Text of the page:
Despite current woes, Greece retains the glamour and grandeur that has lured aristocrats and tycoons for decades. Robin Gauldie charts a realm of serene sea views, opulent mansions, quirky villas, privacy, good food and fine wine.
BY ROBIN GAULDIE
We may think of Greece as cheap, cheerful and, in recent months, broke, but it’s easy to forget that, until mass tourism really took off in the early 1990s, it was as much a rich man’s paradise as a hippie haven. In the 1960s, opulent enclaves such as Rhodes and Mykonos attracted visiting royalty, wealthy socialites and glitterati from the worlds of film, music, art and fashion, from Pablo Picasso, John Lennon and Henry Miller to Jackie Onassis and Brigitte Bardot.
There is still plenty of money around. The canny owners of the world’s biggest merchant fleet aren’t on the breadline yet – in fact, some have been quietly buying up tracts of Mayfair and Knightsbridge, and can still afford to send their offspring to English public schools. Some spend their summers in discreet comfort on Chios; at the other end of the scale, tiny Kastellorizo is a well-kept secret among wealthy Greeks, to whom luxury means simplicity.
Meanwhile, the new breed of post-Soviet plutocrat is drawn to the more upmarket Greek islands, with their staffed villas, crewed yachts and high-end hotels with pool suites, sybaritic spas, cigar bars and well-stocked wine cellars. Another option is the “hotel within a hotel”, as exemplified by the Amathus Elite Suites on Rhodes, where guests can enjoy privacy combined with five-star-hotel services. Irrespective of recent Greek troubles, boutique hotels continue to expand. Old mansions and village houses have been converted, creating a new generation of smaller, more colourful design hotels where luxury is still of the essence.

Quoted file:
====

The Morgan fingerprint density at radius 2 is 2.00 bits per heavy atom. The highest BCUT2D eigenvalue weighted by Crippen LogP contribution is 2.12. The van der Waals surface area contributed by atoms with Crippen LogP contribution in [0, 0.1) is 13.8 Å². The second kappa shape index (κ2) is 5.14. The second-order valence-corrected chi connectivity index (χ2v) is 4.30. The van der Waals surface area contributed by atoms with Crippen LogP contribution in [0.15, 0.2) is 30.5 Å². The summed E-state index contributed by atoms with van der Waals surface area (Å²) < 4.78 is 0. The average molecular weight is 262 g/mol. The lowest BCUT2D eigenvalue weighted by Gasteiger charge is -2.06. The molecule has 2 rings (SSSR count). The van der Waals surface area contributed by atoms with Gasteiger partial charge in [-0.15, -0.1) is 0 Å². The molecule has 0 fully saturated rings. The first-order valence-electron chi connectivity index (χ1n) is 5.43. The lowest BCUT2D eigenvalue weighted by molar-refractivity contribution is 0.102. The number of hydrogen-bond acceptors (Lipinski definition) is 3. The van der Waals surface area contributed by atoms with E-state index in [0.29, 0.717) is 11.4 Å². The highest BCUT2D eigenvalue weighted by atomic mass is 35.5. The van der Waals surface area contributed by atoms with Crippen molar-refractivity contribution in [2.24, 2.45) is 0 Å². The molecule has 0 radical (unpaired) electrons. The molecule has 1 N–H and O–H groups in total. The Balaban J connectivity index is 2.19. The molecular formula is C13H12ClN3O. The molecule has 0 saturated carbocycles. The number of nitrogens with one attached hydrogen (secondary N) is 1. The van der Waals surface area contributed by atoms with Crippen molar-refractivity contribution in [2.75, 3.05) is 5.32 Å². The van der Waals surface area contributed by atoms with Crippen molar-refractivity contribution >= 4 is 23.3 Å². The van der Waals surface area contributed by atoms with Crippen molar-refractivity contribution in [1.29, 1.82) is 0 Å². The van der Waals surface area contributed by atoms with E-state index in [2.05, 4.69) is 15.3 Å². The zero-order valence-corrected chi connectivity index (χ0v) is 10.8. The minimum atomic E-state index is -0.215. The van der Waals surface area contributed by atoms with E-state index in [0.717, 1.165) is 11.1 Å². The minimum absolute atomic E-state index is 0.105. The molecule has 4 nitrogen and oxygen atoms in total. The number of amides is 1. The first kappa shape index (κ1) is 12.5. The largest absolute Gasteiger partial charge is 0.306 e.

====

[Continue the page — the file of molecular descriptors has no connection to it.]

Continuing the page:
Food and drink have gone upmarket, too. In the best hotel restaurants, traditional cooking is given a lighter modern touch, and a brigade of internationally acclaimed chefs has found new ways to work with locally sourced ingredients. Visit Nobu, at the Hotel Belvedere on Mykonos, to see what happens when Japanese skills are applied to the fruits of the Aegean. Greek wines, too, are beginning to be taken seriously by connoisseurs.
Best of all, there is still an egalitarian friendliness that is hard to find elsewhere in Europe – though be prepared for your driver or waiter to unburden his (or her) resentment at the way Greece has been treated by its wealthier EU neighbours. This year, for reasons not unrelated, Greece is favourably priced. At Katikies, a whitewashed enclave on Santorini, a week in a junior suite costs £3,200, compared with £5,700 for a similar stay at the Capri Palace on the Italian isle of Capri.